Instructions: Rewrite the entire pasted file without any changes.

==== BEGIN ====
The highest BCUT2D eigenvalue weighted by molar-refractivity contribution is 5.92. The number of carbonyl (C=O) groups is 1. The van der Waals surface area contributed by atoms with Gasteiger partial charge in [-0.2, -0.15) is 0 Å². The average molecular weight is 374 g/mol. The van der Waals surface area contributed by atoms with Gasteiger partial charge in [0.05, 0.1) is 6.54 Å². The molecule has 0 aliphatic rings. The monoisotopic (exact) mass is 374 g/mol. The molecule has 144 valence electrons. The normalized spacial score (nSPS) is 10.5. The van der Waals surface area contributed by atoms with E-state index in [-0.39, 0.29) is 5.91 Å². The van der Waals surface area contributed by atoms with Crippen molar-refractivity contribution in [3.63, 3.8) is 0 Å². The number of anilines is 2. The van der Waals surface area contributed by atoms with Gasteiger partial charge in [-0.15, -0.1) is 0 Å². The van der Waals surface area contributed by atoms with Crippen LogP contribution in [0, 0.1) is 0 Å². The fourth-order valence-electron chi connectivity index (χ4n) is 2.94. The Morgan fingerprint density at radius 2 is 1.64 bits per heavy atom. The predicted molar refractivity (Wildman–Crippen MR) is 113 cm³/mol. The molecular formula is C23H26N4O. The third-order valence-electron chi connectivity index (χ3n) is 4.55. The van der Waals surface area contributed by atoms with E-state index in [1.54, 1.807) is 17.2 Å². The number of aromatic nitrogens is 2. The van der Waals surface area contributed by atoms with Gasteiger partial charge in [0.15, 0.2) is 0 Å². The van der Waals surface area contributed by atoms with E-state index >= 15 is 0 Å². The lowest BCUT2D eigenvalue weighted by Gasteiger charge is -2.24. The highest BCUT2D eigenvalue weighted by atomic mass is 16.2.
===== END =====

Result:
The highest BCUT2D eigenvalue weighted by molar-refractivity contribution is 5.92. The number of carbonyl (C=O) groups is 1. The van der Waals surface area contributed by atoms with Gasteiger partial charge in [-0.2, -0.15) is 0 Å². The average molecular weight is 374 g/mol. The van der Waals surface area contributed by atoms with Gasteiger partial charge in [0.05, 0.1) is 6.54 Å². The molecule has 0 aliphatic rings. The monoisotopic (exact) mass is 374 g/mol. The molecule has 144 valence electrons. The normalized spacial score (nSPS) is 10.5. The van der Waals surface area contributed by atoms with E-state index in [-0.39, 0.29) is 5.91 Å². The van der Waals surface area contributed by atoms with Crippen molar-refractivity contribution in [3.63, 3.8) is 0 Å². The number of anilines is 2. The van der Waals surface area contributed by atoms with Gasteiger partial charge in [-0.15, -0.1) is 0 Å². The van der Waals surface area contributed by atoms with Crippen LogP contribution in [0, 0.1) is 0 Å². The fourth-order valence-electron chi connectivity index (χ4n) is 2.94. The Morgan fingerprint density at radius 2 is 1.64 bits per heavy atom. The predicted molar refractivity (Wildman–Crippen MR) is 113 cm³/mol. The molecular formula is C23H26N4O. The third-order valence-electron chi connectivity index (χ3n) is 4.55. The van der Waals surface area contributed by atoms with E-state index in [1.54, 1.807) is 17.2 Å². The number of aromatic nitrogens is 2. The van der Waals surface area contributed by atoms with Gasteiger partial charge in [0.15, 0.2) is 0 Å². The van der Waals surface area contributed by atoms with E-state index >= 15 is 0 Å². The lowest BCUT2D eigenvalue weighted by Gasteiger charge is -2.24. The highest BCUT2D eigenvalue weighted by atomic mass is 16.2.